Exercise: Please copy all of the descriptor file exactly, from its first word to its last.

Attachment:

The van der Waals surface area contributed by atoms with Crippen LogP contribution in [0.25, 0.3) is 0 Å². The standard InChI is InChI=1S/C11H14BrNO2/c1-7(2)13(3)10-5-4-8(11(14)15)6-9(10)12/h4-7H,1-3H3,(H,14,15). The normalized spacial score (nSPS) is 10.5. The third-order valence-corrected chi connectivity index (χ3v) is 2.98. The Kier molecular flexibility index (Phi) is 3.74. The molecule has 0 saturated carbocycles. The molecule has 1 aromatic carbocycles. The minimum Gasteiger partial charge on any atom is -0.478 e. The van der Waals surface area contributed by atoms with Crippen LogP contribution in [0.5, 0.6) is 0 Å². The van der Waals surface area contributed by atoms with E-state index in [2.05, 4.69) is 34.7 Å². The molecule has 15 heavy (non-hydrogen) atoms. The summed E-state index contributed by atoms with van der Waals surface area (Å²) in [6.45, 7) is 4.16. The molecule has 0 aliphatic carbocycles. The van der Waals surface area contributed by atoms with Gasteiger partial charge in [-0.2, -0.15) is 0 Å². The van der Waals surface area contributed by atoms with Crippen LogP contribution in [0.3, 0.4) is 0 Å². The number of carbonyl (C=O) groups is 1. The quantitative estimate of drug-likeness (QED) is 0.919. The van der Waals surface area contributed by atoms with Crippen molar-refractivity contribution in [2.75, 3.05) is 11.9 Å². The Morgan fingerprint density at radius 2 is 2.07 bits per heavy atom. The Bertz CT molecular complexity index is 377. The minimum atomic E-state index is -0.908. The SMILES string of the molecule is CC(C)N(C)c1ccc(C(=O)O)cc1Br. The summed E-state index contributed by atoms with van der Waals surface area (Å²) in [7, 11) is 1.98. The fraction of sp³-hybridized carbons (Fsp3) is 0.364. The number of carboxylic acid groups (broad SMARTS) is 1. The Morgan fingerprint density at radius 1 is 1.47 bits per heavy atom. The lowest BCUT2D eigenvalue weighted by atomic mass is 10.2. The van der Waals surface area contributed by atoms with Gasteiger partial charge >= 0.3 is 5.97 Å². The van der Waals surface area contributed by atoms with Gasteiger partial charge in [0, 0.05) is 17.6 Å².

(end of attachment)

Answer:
The van der Waals surface area contributed by atoms with Crippen LogP contribution in [0.25, 0.3) is 0 Å². The standard InChI is InChI=1S/C11H14BrNO2/c1-7(2)13(3)10-5-4-8(11(14)15)6-9(10)12/h4-7H,1-3H3,(H,14,15). The normalized spacial score (nSPS) is 10.5. The third-order valence-corrected chi connectivity index (χ3v) is 2.98. The Kier molecular flexibility index (Phi) is 3.74. The molecule has 0 saturated carbocycles. The molecule has 1 aromatic carbocycles. The minimum Gasteiger partial charge on any atom is -0.478 e. The van der Waals surface area contributed by atoms with Crippen LogP contribution in [0.5, 0.6) is 0 Å². The van der Waals surface area contributed by atoms with E-state index in [2.05, 4.69) is 34.7 Å². The molecule has 15 heavy (non-hydrogen) atoms. The summed E-state index contributed by atoms with van der Waals surface area (Å²) in [6.45, 7) is 4.16. The molecule has 0 aliphatic carbocycles. The van der Waals surface area contributed by atoms with Gasteiger partial charge in [-0.2, -0.15) is 0 Å². The van der Waals surface area contributed by atoms with Crippen LogP contribution in [0.3, 0.4) is 0 Å². The number of carbonyl (C=O) groups is 1. The quantitative estimate of drug-likeness (QED) is 0.919. The van der Waals surface area contributed by atoms with Crippen molar-refractivity contribution in [2.75, 3.05) is 11.9 Å². The Morgan fingerprint density at radius 2 is 2.07 bits per heavy atom. The Bertz CT molecular complexity index is 377. The minimum atomic E-state index is -0.908. The SMILES string of the molecule is CC(C)N(C)c1ccc(C(=O)O)cc1Br. The summed E-state index contributed by atoms with van der Waals surface area (Å²) in [7, 11) is 1.98. The fraction of sp³-hybridized carbons (Fsp3) is 0.364. The number of carboxylic acid groups (broad SMARTS) is 1. The Morgan fingerprint density at radius 1 is 1.47 bits per heavy atom. The lowest BCUT2D eigenvalue weighted by atomic mass is 10.2. The van der Waals surface area contributed by atoms with Gasteiger partial charge >= 0.3 is 5.97 Å². The van der Waals surface area contributed by atoms with Gasteiger partial charge in [0, 0.05) is 17.6 Å².